Andreasen, Nancy C. “The Relationship between Creativity and Mood Disorders.” Dialogues in Clinical Neuroscience 10.2 (1987): 251–255. Print.
Before 1987, the only research that had been conducted on the relationship between creative genius and mental illness was based on anecdotes and much of it was general, seeking only to discover whether a relationship existed or not. The first study that empirically tested the relationship and asked deeper questions was neuropsychiatrist Nancy C. Andreasen’s fifteen-year-long study of writers in the University of Iowa’s Writing Workshop, published in 1987. To address her initial question of whether a relationship between creativity and mental illness exists, Andreasen interviewed thirty faculty members of the workshop as well as thirty control subjects from various non-creative careers about their creativity and their history of mental illness. She then diagnosed those who were mentally ill using the standard criteria from the psychology field and compared the rate of mental illness between the two groups, finding that eighty percent of the writers experienced mood disorders in comparison to just thirty percent of the control group.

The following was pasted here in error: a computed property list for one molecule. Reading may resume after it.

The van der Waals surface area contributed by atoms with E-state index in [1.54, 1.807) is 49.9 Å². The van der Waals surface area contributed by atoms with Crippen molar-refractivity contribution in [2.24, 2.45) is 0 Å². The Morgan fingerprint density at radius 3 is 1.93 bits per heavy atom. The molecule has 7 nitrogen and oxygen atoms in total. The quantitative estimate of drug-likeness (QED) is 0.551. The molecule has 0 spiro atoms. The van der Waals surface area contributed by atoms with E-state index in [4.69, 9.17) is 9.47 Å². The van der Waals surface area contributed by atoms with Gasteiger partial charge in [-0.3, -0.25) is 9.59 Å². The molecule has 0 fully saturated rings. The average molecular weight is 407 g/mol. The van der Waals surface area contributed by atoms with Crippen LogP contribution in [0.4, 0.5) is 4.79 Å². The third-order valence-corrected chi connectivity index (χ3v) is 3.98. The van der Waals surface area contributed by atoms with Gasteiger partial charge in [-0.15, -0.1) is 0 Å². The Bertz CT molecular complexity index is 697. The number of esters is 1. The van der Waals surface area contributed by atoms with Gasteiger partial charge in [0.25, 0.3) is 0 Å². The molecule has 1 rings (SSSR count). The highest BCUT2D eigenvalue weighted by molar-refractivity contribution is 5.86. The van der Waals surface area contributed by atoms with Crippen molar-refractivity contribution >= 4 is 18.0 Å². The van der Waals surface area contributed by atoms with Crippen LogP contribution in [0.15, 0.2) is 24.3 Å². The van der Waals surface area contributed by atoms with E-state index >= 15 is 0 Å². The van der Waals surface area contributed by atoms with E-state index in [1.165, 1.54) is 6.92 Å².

One of the most apparent questions in this field of research is whether creativity and mental illness are biologically linked. In her study, Andreasen addressed this question by examining the first-degree relatives (parents, siblings, etc.) of each of the writers in her study to determine if the traits of creativity and mental illness could be heritable. The study found that first-degree relatives, especially siblings, of the writers tended to pursue more creative occupations and hobbies, many of which were outside of the field of literature or writing, than the control group. Furthermore, forty-two percent of writers’ first-degree relatives had mood disorders compared with eight percent of control relatives, suggesting that creativity and mental illness are biologically linked.